Augmented reality (AR) blends the real and virtual world together delivering a more immersive consumer experience.

In recent years the tech industry has brought AR to market in the form of software, hardware and services. Several food and drinks brands saw the potential of AR as a way to pique consumer interest, and to stand out from competitors and drive salesBrands have incorporated it into their product packaging to tie in with consumers’ smartphones.

McDonald’s was one of the first brands to dabble with AR technology. During the 2014 FIFA World Cup, McDonald’s transformed its iconic fries box with 12 unique World Cup-themed arts.

These designs were intended to work in conjunction with the augmented reality football smartphone app named ‘McDonald’s GOL!’ which turned the box into a net on the screen, allowing consumers to ‘kick’ footballs into it via the app. This has elevated the packaging from being merely functional, making it an immersive and fun experience which promotes both the McDonald’s brand and the FIFA World Cup.

Augmented reality packaging: key benefits

AR packaging is a marketing technique which introduces an interactive element to packaging, and as a result, creates a more positive user experience. The experience can lead to many different benefits from increased brand loyalty to attracting consumers from competitors. It can be easily introduced to the brand’s target audience and if partnered with other events or services it can help promote and attract consumers associated with the partner.

AR packaging is one of the few technologies that allows brands to deliver an exclusive experience to consumers through a potentially low investment. The majority of the cost revolves around the initial app development and graphic designs. It doesn’t require additional materials, avoids any major package or production redesigns and can be incorporated into any existing products. But ultimately it depends on the overall quality of the application, as with all software, there is a spectrum of quality, service, options and features that come into play when pricing an AR app.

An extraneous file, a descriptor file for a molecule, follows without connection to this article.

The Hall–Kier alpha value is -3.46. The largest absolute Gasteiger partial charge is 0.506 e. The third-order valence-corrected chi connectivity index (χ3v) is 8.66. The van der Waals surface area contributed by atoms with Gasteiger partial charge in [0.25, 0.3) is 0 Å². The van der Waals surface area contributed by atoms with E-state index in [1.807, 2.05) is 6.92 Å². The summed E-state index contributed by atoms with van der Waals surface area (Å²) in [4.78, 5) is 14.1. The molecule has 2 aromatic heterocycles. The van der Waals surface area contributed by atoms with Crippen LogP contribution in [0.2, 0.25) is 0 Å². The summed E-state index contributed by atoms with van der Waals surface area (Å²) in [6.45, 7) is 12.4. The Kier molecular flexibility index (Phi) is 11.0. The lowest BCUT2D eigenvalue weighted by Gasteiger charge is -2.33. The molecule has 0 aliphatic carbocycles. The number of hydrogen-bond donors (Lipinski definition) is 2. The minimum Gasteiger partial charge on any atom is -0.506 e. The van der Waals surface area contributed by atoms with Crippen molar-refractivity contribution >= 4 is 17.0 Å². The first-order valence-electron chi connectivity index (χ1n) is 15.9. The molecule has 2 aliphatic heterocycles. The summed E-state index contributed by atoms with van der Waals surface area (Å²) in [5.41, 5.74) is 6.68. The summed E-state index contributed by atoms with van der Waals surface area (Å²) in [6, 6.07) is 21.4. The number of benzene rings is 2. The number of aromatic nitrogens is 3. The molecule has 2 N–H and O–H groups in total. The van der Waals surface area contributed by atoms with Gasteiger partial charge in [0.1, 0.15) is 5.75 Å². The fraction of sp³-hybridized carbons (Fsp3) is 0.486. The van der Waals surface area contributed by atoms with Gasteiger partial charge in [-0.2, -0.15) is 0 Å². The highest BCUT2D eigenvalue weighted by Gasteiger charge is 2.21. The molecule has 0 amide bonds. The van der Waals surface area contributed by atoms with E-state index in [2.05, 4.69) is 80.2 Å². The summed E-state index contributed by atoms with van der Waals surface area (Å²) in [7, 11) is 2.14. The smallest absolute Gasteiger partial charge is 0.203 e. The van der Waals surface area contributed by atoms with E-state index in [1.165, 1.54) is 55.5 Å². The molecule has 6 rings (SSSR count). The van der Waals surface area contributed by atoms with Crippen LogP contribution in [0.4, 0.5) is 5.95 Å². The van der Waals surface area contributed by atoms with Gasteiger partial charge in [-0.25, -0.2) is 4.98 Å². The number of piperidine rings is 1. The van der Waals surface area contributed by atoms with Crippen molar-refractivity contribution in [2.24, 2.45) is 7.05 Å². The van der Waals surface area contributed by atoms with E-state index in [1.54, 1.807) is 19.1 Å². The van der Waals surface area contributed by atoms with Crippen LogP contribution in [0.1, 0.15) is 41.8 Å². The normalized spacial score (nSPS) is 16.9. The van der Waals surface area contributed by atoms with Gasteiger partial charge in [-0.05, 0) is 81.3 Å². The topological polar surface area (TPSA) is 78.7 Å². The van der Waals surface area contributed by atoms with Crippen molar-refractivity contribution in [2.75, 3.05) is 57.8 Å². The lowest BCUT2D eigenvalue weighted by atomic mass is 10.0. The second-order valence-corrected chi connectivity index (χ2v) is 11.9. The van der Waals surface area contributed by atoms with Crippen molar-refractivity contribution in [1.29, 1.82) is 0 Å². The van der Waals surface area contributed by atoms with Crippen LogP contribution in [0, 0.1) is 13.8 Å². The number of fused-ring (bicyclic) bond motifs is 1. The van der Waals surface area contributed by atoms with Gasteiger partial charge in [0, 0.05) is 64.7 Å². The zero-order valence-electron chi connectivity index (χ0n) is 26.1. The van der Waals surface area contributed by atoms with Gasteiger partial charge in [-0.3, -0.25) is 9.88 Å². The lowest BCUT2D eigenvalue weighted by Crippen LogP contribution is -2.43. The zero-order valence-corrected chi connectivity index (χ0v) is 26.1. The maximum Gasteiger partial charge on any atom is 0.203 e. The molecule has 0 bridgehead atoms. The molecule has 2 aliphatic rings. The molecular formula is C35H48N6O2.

But with all the benefits of AR why don’t more brands, if not all, do the same thing?

A major problem is how short-lived the ‘Wow’ factor can be. Consumers would get bored of AR packaging relatively quickly, particularly if it was readily available all of the time. It would need to be continually refreshed and even then the novelty would likely wear off. Similarly, if a lot of brands have AR packaging the benefit of being able to stand out from the competition is reduced.

The effects of AR are not easily measured and can be quite subjective. According to GlobalData’s 2016 Q3 survey, 41% of consumers globally say that they are rarely/never influenced by ‘digitally advanced/smart’ aspects of food products. If consumers don’t want to engage this way it may not be worth the hassle for brands as the costs could outweigh the benefits.

Despite the initial novelty of AR packaging, it is unlikely that a lot of brands will incorporate it into their products. It works well for short-term promotional campaigns either for one brand or in partnerships with others. Nevertheless, AR packaging offers brands a marketing tool, allowing for a highly innovative and immersive experience – and this will define the success of AR packaging campaigns during the short term they are used.

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